Meetings were expected to begin after the Afghan government and Taliban negotiating teams in Doha were complete, but the second round has not yet begun. The Taliban are said to be reluctant to start the second round of talks. Several members of the government’s negotiating team have recently said that the Taliban are engaging in informal dialogue, which is a clear sign of their greed and disbelief in peace. On the other hand, unlike in previous years when the war subsided in the winter, the Taliban increased their violence this winter, and fighting continues in 20 provinces as of this week.
The leadership of the Taliban negotiating team arrived in Doha a week after the time scheduled for the return of the negotiating delegations. In the latest statement, the spokesperson for the government ministry for peace affairs said that the heads of both delegations had met on Monday evening to agree on the agenda. However, he stressed that the meeting was not successful because the government negotiating team proposed that a ceasefire and reduction of violence be at the top of the agenda.
Mohammad Amin Ahmadi also wrote on his Facebook page that the Taliban were seeking the release of their prisoners and were reluctant to discuss the ceasefire. He also said that the Taliban did not believe in a comprehensive peace and only wanted to fulfill their increasing demands.
The Taliban’s delays and excuses are proof that the group has yet to learn anything from history. Still, it is not too late for the Taliban to review Afghanistan’s contemporary history and, based on lessons learned from it, choose the right path in the current critical situation.
The people of Afghanistan know that if the government of Dr. Najib and the Mujahedeen groups had reached an agreement at the end of the democratic government of the time, Afghanistan would not have witnessed the tragedies that occurred in the early 1970s. It is equally well known that neither the provisions of the Geneva Peace Accords, which Pakistan promoted on behalf of the Mujahedeen with the Najib government, nor the policy of Dr. Najib’s national reconciliation nor the Benin Sivan peace plan was implemented. The result of the failure of these peace plans was the death of thousands of our compatriots, the migration of millions, and the destruction of all of the country’s meager infrastructure in the early 1970s.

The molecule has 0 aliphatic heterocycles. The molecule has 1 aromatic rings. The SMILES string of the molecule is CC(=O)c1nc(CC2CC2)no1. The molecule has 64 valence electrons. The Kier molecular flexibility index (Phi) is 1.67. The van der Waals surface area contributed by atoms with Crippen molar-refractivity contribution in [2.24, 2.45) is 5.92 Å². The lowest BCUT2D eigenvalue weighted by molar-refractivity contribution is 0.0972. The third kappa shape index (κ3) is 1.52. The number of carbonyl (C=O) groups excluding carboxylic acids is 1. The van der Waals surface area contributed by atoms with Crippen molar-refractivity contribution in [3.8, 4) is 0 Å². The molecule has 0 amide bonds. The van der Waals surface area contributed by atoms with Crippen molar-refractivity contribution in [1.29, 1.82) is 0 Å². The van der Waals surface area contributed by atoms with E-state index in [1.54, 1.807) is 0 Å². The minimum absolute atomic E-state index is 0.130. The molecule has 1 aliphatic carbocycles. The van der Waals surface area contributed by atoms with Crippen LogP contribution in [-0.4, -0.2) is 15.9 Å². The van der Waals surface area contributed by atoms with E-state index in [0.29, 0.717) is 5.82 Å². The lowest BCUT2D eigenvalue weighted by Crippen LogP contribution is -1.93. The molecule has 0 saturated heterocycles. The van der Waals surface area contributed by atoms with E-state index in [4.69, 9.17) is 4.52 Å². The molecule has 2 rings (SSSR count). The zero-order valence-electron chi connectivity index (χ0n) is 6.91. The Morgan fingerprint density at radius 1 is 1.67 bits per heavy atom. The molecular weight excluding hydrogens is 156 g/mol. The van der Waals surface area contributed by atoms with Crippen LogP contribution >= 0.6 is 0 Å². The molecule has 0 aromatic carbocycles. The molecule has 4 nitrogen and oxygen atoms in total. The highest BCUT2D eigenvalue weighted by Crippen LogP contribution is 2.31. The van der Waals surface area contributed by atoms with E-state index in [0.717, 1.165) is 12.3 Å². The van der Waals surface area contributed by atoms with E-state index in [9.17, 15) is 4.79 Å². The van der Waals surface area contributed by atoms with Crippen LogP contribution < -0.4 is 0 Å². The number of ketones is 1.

Do the Taliban want to revisit those disasters on Afghanistan? The Taliban should know that the current government, with all its disadvantages, is very different from the government of Dr. Najib. Towards the end of Dr. Najib’s rule, all countries in the region called for the collapse of Kabul, but now there is no such consensus for the current government in our region. In contrast, three years before the complete collapse of Dr. Najib’s government, the Russians had left Afghanistan and their military aid had been greatly reduced. At the Geneva summit, donors extended aid to Afghanistan, and in the latest case, the NATO chief spoke of continuing to support the Afghan government, and the Americans pledged their support to the Afghan government under a strategic pact with Kabul.
Historical experience has shown that the uniform rule of the Taliban was not only dangerous for the region, but also for the farthest corners of the globe, which were not safe from the threat of terrorist forces taking refuge in Afghanistan at the time. The Taliban should know that the important countries of the world do not want their uniform power at all. All the world’s leading nations said at the Geneva Conference that preserving the achievements of the last nineteen years, especially the human rights achievements in the field of women’s rights, is their red line.
The question is, with what realism does the Taliban demand a monopoly of power? The Taliban should know that a country with 350,000 armed forces and the world’s support does not want to accept their terms at all. The people of Afghanistan have tasted peace in the shadow of new values and are not willing to simply give them up.
In light of all this the Taliban should be more realistic about the issue of peace. They must seize this opportunity to end the war and prevent some hostile countries in the region from achieving their goals. The Doha peace talks are a test for all political groups but most of all, the Taliban needs to learn from history and return to the negotiating table more realistically so it can play a role in ending the war and suffering of our people as far as they are concerned.